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Gustavus Fox

Gustavus Vasa Fox (June 13, 1821 – October 29, 1883) was an officer of the United States Navy, who served during the Mexican-American War, and as Assistant Secretary of the Navy during the Civil War.

Life and career

Fox was born at Saugus, Massachusetts, and studied at Phillips Academy, Andover, Massachusetts (1835). On January 12, 1838, Fox was appointed midshipman. During the Mexican-American War, he served in the brig in the squadron of Commodore Matthew Perry, and took part in the capture of Tabasco, Mexico, on January 14–16, 1847. He later commanded several mail steamers. He resigned from the Navy on July 30, 1856, and engaged in the manufacture of woolen materials.

At the start of the American Civil War he volunteered for service. President Abraham Lincoln gave him a temporary appointment in the Navy and sent him in the steamer Baltic to the relief of Fort Sumter. Fox could not relieve the fort before Confederate bombardment forced its surrender, but afterwards he brought away the garrison.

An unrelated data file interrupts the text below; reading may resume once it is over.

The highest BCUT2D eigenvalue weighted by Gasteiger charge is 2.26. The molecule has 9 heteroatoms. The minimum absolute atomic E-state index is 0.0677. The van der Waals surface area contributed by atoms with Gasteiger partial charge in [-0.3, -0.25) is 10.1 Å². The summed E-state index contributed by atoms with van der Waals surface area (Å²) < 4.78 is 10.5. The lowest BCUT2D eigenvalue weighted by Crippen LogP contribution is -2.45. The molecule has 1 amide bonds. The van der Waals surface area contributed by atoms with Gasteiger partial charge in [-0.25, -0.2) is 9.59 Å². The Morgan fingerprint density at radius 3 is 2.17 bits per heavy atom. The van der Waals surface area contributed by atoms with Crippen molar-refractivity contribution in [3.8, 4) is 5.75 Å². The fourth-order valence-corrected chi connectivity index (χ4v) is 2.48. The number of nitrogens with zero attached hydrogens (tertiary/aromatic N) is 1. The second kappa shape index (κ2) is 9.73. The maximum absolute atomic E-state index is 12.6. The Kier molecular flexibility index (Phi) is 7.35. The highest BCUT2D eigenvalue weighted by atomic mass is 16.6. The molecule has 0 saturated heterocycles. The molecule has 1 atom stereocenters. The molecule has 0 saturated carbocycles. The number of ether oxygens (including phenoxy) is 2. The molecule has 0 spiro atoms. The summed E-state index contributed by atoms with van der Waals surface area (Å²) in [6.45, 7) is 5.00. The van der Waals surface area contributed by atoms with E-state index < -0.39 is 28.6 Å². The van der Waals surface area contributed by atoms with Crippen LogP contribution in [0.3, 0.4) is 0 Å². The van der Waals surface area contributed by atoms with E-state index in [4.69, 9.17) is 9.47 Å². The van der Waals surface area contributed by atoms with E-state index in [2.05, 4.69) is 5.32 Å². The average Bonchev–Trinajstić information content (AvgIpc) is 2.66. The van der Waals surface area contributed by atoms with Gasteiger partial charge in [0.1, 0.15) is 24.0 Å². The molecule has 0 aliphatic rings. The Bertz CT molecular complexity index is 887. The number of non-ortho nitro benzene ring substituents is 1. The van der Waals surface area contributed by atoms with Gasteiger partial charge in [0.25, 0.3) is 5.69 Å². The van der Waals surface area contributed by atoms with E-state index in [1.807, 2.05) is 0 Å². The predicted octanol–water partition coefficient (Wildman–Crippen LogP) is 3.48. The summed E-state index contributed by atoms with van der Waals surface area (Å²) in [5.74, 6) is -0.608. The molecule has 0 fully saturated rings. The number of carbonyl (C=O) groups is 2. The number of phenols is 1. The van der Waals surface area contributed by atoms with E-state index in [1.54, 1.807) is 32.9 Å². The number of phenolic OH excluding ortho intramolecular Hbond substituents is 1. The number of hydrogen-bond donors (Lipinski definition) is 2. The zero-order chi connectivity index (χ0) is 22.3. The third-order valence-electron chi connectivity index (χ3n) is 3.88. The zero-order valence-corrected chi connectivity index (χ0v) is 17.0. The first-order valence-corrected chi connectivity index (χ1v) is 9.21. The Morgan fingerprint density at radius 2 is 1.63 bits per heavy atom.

Gustavus V. Fox

On August 1, 1861, Lincoln appointed him Assistant Secretary of the Navy, an office which he held until the close of the Civil War. In 1866, he was sent on a special mission to Russia; he conveyed the congratulations of the President to Tsar Alexander II upon his escape from assassination. His voyage was made in the monitor , which was the first vessel of this class to cross the Atlantic. They were accompanied by .

In 1882 he published a paper suggesting that Samana Cay in the Bahamas was Guanahani, or San Salvador, the first island Christopher Columbus reached in his discovery of the Americas. Little attention was paid to his paper until 1986, when the National Geographic Society also concluded that Samana Cay was San Salvador.

He died at Lowell, Massachusetts, aged 62.

Three ships of the US Navy - TB-13, DD-234

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